Although FRE 702 does, in theory, restrict the opinions that experts can testify to and who can be qualified as an expert, the rule also contains subjective terms like “sufficient” and “reliable” which can largely be left to interpretation. Since judges are tasked with determining what is sufficient and reliable, considerable variation can exist in determining if facts and data were sufficient and if methods were applied reliably. Explain how terms like sufficient and reliable can be interpreted differently. A series of cases called the Daubert trilogy, which consists of the aforementioned 1993 Supreme Court case and two others, attempt to mitigate this subjectivity and its resulting inconsistency.
The original case, Daubert v. Merrell Dow Pharmaceuticals, effectively builds upon a previous Supreme Court ruling, Frye v. United States (1923), which ruled that expert testimony was inadmissible unless the methods it used had gained “general acceptance in the field.” So, if an expert made a new discovery in their analysis based on sound methods, any testimony including this discovery would be ruled inadmissible based on the “Frye Standard.” Daubert further specified and established that the following standards could be used by a trial judge in determining the reasonableness and admissibility of testimony using a certain method.
(1) whether the theory or technique in question can be and has been tested
(2) whether it has been subjected to peer review and publication
(3) its known or potential error rate
(4) the existence and maintenance of standards controlling its operation
(5) whether it has attracted widespread acceptance within a relevant scientific community
The next case in the Daubert trilogy, General Electric Co. v. Joiner (1997), established that too far an “analytical gap” could not exist between an expert’s conclusions and the data that the expert used. In other words, experts are not allowed to so heavily extrapolate in their testimony that their conclusions are only barely supported by their analysis. The final case in the trilogy, Kumho Tire Co. v. Carmichael (1999), extended the expert standards of Daubert and Joiner to experts that do not use scientific methods but “skill or experience-based observation.”
While FRE 702 works in conjunction with the Daubert trilogy to qualify experts and restrict what they say, the issue of experts contributing to wrongful convictions by providing erroneous testimony still remains. According to a report released by the National Registry of Exonerations, 151 men and women were exonerated in 2018 alone for crimes they did not commit. The Registry, a project run by the University of California Irvine’s Newkirk Center for Science and Society, the University of Michigan Law School, and the Michigan State University College of Law, reported that a significant number of the convictions occurred as a result of misleading forensic evidence. Namely, experts have been reported to entirely invent probabilities based on DNA, bite mark, or hair evidence which ultimately contributed to wrongful convictions of defendants. While some of these overstatements are discovered, one can’t help but wonder how many are not discovered.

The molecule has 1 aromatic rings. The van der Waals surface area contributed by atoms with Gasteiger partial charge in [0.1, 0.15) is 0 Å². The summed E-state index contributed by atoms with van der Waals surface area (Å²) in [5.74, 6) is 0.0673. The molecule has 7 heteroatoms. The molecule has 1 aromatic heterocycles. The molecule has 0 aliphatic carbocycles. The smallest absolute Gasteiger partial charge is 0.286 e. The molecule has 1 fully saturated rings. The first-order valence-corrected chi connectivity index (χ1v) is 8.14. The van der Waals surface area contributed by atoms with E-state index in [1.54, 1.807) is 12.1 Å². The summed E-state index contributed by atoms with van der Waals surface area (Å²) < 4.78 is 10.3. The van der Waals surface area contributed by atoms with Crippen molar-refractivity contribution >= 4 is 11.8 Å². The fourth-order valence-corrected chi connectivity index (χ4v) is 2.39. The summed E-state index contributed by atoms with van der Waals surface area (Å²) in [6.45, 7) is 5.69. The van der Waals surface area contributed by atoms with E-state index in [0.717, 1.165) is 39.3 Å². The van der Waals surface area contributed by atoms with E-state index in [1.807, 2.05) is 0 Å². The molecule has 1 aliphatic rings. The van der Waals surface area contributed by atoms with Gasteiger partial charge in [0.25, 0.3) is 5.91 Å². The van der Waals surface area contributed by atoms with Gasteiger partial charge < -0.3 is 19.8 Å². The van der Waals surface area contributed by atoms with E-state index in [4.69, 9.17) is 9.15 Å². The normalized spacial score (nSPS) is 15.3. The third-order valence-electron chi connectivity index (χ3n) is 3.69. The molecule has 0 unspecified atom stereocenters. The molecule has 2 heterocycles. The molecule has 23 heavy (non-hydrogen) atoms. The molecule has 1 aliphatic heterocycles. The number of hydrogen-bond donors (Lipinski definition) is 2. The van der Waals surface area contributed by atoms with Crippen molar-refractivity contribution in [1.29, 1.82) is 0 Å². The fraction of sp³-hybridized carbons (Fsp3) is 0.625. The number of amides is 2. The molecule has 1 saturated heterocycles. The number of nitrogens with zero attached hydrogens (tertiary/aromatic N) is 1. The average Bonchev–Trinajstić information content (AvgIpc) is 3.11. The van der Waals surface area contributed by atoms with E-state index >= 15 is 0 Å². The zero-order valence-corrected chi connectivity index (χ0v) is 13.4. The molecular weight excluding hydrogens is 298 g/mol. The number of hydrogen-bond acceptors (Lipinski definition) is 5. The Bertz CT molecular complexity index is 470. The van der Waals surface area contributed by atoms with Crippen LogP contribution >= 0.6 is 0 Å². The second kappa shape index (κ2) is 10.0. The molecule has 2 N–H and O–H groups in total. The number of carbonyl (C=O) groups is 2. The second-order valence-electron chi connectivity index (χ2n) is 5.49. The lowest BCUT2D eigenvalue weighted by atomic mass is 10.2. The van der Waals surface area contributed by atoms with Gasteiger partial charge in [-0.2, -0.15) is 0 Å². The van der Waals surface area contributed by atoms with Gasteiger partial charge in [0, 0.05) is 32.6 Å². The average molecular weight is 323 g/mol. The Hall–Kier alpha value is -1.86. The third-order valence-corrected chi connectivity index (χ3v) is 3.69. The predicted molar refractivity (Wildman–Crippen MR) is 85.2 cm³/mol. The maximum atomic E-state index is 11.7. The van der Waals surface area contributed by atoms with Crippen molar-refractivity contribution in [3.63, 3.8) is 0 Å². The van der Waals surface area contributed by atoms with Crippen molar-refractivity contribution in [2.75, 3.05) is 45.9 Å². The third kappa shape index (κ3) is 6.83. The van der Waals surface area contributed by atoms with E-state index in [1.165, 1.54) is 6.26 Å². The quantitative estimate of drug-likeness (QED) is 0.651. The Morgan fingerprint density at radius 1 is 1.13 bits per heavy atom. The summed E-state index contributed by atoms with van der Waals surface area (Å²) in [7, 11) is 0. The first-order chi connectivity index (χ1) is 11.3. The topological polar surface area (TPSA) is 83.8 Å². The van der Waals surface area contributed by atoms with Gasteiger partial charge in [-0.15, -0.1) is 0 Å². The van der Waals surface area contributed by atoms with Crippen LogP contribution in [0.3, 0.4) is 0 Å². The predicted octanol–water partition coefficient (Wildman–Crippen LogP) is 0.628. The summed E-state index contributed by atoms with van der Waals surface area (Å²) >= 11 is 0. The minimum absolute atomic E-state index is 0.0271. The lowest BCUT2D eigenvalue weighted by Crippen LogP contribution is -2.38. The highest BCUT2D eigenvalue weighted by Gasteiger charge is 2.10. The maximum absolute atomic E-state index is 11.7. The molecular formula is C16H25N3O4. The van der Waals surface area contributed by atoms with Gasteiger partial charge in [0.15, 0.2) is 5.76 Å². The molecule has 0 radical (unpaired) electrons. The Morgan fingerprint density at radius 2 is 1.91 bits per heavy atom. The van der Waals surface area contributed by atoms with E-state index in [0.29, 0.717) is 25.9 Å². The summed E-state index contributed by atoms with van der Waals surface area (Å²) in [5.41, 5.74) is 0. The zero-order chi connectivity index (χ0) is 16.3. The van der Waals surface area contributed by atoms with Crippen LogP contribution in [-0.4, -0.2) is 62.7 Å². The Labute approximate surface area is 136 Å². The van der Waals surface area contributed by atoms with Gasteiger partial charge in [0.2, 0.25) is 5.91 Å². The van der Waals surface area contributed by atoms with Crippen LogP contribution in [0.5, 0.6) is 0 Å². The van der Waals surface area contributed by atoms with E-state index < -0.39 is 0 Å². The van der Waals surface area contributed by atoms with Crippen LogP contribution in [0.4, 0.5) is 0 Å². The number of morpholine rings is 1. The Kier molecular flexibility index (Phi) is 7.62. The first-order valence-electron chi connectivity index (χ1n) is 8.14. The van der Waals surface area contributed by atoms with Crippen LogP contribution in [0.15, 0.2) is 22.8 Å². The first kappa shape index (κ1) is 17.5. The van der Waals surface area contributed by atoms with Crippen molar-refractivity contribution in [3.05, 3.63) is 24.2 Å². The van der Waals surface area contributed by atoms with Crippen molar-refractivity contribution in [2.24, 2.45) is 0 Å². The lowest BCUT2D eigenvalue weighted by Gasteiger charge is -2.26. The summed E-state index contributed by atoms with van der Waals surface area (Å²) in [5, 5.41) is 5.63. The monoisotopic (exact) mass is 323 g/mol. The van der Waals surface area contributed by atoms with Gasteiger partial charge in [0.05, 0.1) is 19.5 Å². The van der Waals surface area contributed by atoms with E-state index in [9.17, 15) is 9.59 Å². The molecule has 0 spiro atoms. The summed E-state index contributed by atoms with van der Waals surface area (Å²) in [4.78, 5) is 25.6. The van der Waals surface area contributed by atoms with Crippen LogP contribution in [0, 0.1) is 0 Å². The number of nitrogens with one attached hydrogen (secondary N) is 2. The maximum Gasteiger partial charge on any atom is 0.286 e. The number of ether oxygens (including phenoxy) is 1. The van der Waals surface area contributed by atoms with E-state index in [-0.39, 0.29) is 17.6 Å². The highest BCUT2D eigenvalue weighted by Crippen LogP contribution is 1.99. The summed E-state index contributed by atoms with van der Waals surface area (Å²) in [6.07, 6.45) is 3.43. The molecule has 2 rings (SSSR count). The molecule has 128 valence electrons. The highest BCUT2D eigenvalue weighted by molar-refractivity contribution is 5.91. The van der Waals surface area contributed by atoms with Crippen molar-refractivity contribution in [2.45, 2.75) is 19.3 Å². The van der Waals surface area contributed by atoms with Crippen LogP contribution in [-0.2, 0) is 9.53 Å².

Though expert witnesses surely play an important role in the American legal system and rules governing their role do exist, National Registry of Exoneration’s report shows that experts are perhaps not as limited in what they can say as established law may suggest. One possible solution to the issue of improper expert testimony may exist in the form of greater accountability for expert witnesses. Previous case law, established in Briscoe v. Lahue and a 1989 Washington Supreme Court case, ruled that witnesses—including expert witnesses—were immune from liability following testimony. However, to date, only West Virginia and New Jersey have touched upon the issue of holding adverse expert witnesses liable, in order to encourage experts to refine their methods and conclusions before testifying. Seeing as improved accountability serves as a potential solution to the issue of improper expert testimony and thus the issue of an unjust penal system, perhaps it is exactly where those interested in expert witness reform should focus their efforts.